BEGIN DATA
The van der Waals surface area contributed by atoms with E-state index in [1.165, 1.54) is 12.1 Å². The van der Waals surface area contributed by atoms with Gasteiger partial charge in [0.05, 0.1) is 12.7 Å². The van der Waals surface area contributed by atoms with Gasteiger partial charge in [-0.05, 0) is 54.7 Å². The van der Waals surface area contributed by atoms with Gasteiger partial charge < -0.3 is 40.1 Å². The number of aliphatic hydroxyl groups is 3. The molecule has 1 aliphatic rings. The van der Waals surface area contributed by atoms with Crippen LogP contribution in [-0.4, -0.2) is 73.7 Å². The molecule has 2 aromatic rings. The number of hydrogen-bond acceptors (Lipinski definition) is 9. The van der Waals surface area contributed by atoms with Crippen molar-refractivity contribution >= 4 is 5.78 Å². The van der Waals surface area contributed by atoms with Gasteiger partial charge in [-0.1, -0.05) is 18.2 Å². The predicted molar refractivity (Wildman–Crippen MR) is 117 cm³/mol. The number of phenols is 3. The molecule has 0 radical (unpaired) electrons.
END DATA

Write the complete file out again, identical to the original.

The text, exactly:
The van der Waals surface area contributed by atoms with E-state index in [1.165, 1.54) is 12.1 Å². The van der Waals surface area contributed by atoms with Gasteiger partial charge in [0.05, 0.1) is 12.7 Å². The van der Waals surface area contributed by atoms with Gasteiger partial charge in [-0.05, 0) is 54.7 Å². The van der Waals surface area contributed by atoms with Gasteiger partial charge < -0.3 is 40.1 Å². The number of aliphatic hydroxyl groups is 3. The molecule has 1 aliphatic rings. The van der Waals surface area contributed by atoms with Crippen LogP contribution in [-0.4, -0.2) is 73.7 Å². The molecule has 2 aromatic rings. The number of hydrogen-bond acceptors (Lipinski definition) is 9. The van der Waals surface area contributed by atoms with Crippen molar-refractivity contribution >= 4 is 5.78 Å². The van der Waals surface area contributed by atoms with Gasteiger partial charge in [-0.1, -0.05) is 18.2 Å². The predicted molar refractivity (Wildman–Crippen MR) is 117 cm³/mol. The number of phenols is 3. The molecule has 0 radical (unpaired) electrons.